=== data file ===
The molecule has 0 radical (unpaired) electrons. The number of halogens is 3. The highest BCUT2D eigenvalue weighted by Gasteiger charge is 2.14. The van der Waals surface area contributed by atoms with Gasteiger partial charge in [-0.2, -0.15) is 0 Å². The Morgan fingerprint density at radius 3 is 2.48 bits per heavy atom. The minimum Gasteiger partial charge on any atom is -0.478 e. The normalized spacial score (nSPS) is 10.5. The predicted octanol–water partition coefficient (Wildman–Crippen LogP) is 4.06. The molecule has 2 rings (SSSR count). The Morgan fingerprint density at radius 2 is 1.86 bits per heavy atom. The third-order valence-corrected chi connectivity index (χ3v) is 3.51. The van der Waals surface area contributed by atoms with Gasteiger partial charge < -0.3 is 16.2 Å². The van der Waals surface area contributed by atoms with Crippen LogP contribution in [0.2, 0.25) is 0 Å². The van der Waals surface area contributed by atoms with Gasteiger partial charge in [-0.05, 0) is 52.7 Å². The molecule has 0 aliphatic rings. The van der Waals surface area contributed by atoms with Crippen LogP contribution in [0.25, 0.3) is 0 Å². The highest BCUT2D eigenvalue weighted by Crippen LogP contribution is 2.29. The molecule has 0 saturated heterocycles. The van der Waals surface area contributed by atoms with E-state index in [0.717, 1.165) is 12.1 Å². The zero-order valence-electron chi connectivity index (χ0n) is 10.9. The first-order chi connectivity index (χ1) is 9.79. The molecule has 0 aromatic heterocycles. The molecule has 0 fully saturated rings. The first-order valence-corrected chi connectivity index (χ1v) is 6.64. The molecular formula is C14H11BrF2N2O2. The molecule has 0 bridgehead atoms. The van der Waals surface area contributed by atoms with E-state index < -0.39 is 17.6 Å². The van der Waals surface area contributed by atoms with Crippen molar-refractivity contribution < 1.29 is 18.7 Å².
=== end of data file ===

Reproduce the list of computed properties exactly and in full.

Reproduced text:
The molecule has 0 radical (unpaired) electrons. The number of halogens is 3. The highest BCUT2D eigenvalue weighted by Gasteiger charge is 2.14. The van der Waals surface area contributed by atoms with Gasteiger partial charge in [-0.2, -0.15) is 0 Å². The Morgan fingerprint density at radius 3 is 2.48 bits per heavy atom. The minimum Gasteiger partial charge on any atom is -0.478 e. The normalized spacial score (nSPS) is 10.5. The predicted octanol–water partition coefficient (Wildman–Crippen LogP) is 4.06. The molecule has 2 rings (SSSR count). The Morgan fingerprint density at radius 2 is 1.86 bits per heavy atom. The third-order valence-corrected chi connectivity index (χ3v) is 3.51. The van der Waals surface area contributed by atoms with Gasteiger partial charge < -0.3 is 16.2 Å². The van der Waals surface area contributed by atoms with Crippen LogP contribution in [0.2, 0.25) is 0 Å². The van der Waals surface area contributed by atoms with Gasteiger partial charge in [-0.05, 0) is 52.7 Å². The molecule has 0 aliphatic rings. The van der Waals surface area contributed by atoms with Crippen LogP contribution in [0.25, 0.3) is 0 Å². The highest BCUT2D eigenvalue weighted by Crippen LogP contribution is 2.29. The molecule has 0 saturated heterocycles. The van der Waals surface area contributed by atoms with E-state index in [0.717, 1.165) is 12.1 Å². The zero-order valence-electron chi connectivity index (χ0n) is 10.9. The first-order chi connectivity index (χ1) is 9.79. The molecule has 0 aromatic heterocycles. The molecule has 0 fully saturated rings. The first-order valence-corrected chi connectivity index (χ1v) is 6.64. The molecular formula is C14H11BrF2N2O2. The molecule has 0 bridgehead atoms. The van der Waals surface area contributed by atoms with E-state index < -0.39 is 17.6 Å². The van der Waals surface area contributed by atoms with Crippen molar-refractivity contribution < 1.29 is 18.7 Å².